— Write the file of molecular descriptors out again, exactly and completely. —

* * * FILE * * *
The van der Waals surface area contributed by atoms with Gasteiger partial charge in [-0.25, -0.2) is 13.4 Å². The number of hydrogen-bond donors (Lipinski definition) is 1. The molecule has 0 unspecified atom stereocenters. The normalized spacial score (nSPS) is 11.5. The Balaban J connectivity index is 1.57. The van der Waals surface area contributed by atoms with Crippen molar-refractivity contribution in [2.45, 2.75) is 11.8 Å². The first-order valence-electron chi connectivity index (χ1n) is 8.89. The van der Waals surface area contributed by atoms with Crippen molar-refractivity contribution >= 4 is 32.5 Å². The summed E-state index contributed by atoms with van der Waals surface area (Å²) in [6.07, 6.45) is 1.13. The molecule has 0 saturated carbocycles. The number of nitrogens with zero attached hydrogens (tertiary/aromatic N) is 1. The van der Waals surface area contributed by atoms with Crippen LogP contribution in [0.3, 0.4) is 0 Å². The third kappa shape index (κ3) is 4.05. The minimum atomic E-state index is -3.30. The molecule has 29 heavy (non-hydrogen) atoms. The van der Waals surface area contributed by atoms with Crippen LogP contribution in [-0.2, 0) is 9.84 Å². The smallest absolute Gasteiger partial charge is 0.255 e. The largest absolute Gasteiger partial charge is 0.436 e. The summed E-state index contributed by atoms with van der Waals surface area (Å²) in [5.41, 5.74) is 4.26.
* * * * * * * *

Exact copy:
The van der Waals surface area contributed by atoms with Gasteiger partial charge in [-0.25, -0.2) is 13.4 Å². The number of hydrogen-bond donors (Lipinski definition) is 1. The molecule has 0 unspecified atom stereocenters. The normalized spacial score (nSPS) is 11.5. The Balaban J connectivity index is 1.57. The van der Waals surface area contributed by atoms with Crippen molar-refractivity contribution in [2.45, 2.75) is 11.8 Å². The first-order valence-electron chi connectivity index (χ1n) is 8.89. The van der Waals surface area contributed by atoms with Crippen molar-refractivity contribution >= 4 is 32.5 Å². The summed E-state index contributed by atoms with van der Waals surface area (Å²) in [6.07, 6.45) is 1.13. The molecule has 0 saturated carbocycles. The number of nitrogens with zero attached hydrogens (tertiary/aromatic N) is 1. The van der Waals surface area contributed by atoms with Crippen LogP contribution in [0.3, 0.4) is 0 Å². The third kappa shape index (κ3) is 4.05. The minimum atomic E-state index is -3.30. The molecule has 29 heavy (non-hydrogen) atoms. The van der Waals surface area contributed by atoms with Crippen LogP contribution in [-0.2, 0) is 9.84 Å². The smallest absolute Gasteiger partial charge is 0.255 e. The largest absolute Gasteiger partial charge is 0.436 e. The summed E-state index contributed by atoms with van der Waals surface area (Å²) in [5.41, 5.74) is 4.26.